Friday, August 28, 2020

Jay and the Americans - A Memoir by R.J. Stowell - The Doors

We were on the Navajo Trail in Monument Valley. I was eleven years old. On the radio, scratchy and fading in and out was the Doors' "Riders on the Storm." We had to pull over to the side because we just couldn’t see; the rain was thick like Karo syrup. The sky would flash, vivid like Vegas, brighter than day, stark fluorescent white. The monuments known as the Mittens would reach up out of the ground, silhouettes against the blazing white, huge black-mittened hands. Thunder: from the song on the radio, from the distance, from behind us. It was the kind of song you had to sing: "Into this house we're born.  Into this world we're thrown." We pulled back onto the road as it let up, Morrison singing about the rain.  We turned south on Devil's Highway. 

We passed a tiny building with red fluorescent letters that said, "KDK" across the top, a red and white radio tower pierced the sky behind it. As we pulled into town, the DJ played "Ghost Riders in the Sky" by Vaughn Monroe. I think he was just messing around, mixing the weather and the Doors and Vaughn Monroe, but it was a song my father knew. He sang it in a deep monotone and he knew all the words.  He sang "Yipee-i-a, yippee-iii-o." We were in the heart of Injun territory and my father was singing, "Yipee-i-o."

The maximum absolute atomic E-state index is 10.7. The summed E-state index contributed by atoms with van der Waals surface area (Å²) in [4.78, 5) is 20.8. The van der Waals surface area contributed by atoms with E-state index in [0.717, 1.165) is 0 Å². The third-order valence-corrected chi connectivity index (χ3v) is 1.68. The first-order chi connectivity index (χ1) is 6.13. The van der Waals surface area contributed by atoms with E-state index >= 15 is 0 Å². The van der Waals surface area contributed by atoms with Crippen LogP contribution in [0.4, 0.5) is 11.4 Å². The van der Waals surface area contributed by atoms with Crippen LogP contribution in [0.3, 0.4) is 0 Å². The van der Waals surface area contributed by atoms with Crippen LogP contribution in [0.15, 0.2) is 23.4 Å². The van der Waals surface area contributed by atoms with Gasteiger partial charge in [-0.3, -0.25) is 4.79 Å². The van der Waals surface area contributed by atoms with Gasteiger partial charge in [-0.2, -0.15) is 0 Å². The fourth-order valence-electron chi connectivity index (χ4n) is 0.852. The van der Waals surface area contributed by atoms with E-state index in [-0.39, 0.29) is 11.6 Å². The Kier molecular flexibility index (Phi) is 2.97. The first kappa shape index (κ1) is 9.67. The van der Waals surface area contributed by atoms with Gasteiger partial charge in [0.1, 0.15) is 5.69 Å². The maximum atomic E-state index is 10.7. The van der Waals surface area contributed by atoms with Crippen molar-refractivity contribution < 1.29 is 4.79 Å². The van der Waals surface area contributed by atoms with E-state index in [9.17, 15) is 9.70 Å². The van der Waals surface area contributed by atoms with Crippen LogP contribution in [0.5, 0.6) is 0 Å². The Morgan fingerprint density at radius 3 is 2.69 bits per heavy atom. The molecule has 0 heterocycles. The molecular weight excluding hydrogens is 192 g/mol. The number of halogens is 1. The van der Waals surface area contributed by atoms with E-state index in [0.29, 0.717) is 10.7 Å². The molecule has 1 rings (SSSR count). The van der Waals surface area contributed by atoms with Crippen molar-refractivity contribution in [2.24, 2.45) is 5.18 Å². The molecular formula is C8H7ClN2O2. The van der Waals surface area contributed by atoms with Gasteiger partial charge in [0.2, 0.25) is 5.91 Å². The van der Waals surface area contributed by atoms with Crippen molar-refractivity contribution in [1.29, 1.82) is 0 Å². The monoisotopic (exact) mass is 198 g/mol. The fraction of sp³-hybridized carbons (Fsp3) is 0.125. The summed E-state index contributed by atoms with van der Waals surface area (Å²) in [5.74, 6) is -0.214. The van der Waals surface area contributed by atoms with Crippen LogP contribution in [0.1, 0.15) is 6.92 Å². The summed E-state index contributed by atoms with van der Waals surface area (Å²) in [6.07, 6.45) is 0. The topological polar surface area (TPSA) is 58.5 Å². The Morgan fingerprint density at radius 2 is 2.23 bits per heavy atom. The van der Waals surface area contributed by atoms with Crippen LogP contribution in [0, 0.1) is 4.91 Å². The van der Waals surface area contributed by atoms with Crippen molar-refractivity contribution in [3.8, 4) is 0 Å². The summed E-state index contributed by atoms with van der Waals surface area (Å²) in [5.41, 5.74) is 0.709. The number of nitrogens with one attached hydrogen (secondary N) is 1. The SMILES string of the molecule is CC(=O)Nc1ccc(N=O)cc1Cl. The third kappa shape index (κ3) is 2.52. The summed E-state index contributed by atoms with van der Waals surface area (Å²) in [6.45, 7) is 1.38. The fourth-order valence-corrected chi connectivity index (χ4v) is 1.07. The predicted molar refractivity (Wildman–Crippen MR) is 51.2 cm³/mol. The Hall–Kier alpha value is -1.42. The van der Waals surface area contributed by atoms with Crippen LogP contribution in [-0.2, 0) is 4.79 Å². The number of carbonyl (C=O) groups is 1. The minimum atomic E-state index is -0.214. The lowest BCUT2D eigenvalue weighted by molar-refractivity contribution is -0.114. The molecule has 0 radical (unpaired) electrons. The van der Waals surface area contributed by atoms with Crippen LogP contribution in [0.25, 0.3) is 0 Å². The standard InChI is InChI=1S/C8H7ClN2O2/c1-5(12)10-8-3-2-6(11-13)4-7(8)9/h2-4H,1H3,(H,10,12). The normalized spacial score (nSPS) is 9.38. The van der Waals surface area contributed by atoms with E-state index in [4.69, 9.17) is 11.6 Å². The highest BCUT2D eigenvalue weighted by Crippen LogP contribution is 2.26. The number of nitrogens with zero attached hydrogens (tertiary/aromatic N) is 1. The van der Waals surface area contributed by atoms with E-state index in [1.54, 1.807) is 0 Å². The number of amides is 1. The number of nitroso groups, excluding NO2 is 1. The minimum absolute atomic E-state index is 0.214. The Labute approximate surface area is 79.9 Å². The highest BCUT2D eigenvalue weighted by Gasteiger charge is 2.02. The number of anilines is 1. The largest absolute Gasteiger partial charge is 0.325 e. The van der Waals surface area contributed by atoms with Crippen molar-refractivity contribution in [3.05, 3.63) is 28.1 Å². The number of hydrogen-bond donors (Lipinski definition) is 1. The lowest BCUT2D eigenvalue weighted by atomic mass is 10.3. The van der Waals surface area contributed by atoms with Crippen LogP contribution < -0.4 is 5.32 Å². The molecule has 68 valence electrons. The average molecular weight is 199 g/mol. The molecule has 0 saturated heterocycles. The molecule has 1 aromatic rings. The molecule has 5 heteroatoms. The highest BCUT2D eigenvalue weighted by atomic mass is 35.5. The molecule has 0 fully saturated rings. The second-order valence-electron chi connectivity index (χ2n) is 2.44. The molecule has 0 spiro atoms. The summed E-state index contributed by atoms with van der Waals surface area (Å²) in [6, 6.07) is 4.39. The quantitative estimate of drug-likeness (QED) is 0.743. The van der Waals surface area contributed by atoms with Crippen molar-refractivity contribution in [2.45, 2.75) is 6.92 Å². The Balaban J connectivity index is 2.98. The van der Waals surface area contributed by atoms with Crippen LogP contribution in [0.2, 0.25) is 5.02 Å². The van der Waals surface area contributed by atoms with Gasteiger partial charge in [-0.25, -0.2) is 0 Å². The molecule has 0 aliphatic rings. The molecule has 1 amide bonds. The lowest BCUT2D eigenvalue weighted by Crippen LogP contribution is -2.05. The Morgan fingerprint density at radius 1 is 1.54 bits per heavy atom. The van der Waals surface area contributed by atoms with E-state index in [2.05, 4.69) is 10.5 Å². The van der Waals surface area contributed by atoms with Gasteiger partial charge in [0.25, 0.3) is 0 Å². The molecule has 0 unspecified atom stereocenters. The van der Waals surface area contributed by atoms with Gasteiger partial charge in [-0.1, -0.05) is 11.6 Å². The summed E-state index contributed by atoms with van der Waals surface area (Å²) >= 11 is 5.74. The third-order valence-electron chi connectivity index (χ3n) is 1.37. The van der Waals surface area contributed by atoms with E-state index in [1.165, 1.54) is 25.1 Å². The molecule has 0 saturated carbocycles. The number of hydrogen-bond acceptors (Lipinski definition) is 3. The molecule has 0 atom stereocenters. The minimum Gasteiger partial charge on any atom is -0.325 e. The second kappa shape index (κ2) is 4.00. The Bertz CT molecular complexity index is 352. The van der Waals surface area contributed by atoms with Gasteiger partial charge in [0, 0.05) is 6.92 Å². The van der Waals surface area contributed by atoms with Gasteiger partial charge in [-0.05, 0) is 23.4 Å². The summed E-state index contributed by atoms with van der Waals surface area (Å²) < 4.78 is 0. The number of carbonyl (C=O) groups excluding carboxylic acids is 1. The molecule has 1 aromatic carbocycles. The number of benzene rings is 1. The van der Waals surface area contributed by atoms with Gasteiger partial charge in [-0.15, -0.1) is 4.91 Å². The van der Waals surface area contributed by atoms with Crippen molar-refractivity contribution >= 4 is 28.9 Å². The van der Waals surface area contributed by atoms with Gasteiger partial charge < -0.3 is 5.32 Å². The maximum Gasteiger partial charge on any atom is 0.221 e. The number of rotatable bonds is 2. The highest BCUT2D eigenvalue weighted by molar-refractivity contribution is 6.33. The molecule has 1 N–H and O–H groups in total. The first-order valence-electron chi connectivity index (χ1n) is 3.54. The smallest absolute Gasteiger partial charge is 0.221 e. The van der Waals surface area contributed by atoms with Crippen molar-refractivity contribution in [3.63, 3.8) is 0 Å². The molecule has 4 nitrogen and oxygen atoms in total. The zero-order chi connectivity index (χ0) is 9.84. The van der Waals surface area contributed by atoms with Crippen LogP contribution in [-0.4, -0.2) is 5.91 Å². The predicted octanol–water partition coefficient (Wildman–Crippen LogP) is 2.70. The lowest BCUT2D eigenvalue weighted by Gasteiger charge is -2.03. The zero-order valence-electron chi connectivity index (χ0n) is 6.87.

Just as suddenly as it had come, the thunderstorm passed and the sun came out over the grand red rocks in the distance. Back toward the valley it was still black as pitch and in for it. We stopped in a diner. We had breakfast for dinner, cowboy style, a juicy red steak and a fried egg, a big stack of buttered toast. I bought a postcard of the mittens and one of El Capitan, which the Navajo call, "Aghaałą́." Monument Valley was like a lot of things: there were beautiful parts surrounded by a whole lot of nothing. 

At the junction where the road veers off toward Canyon de Chelly was a Navajo outpost, a crude wood and corrugated metal shack. Near the highway Navajo blankets were on display. The colors were less than varied, always the same neutral shades of sand or dried brush, but always a deep color crimson bordered in black. In the shack was a loom and an Indian woman at work. There were hundreds of wool threads that covered the spectrum of muted color from dark to light hanging on hooks by the loom. The woman was gray haired, her face weathered, and she had on thick reading glasses. I took pictures. One blanket in particular was beautiful; a Navajo representation of water in gray and red and black with a dragonfly in the center. I wanted it so bad. It was $40. My father recognized how much I appreciated the blanket and said, "I will buy that for you, but nothing else. You can spend your own money on postcards." The radio was on in the background, kind of a surreal juxtaposition, and a voice said, "This is KDK and these are The Doors." A beautiful Navajo girl came out from the back room wearing jeans and a chambray blouse singing "Love Her Madly." She looked at me, raised her brow and sang, "Don't you love her ways," and I nearly passed out.


Jay and the Americans is available all over the world!



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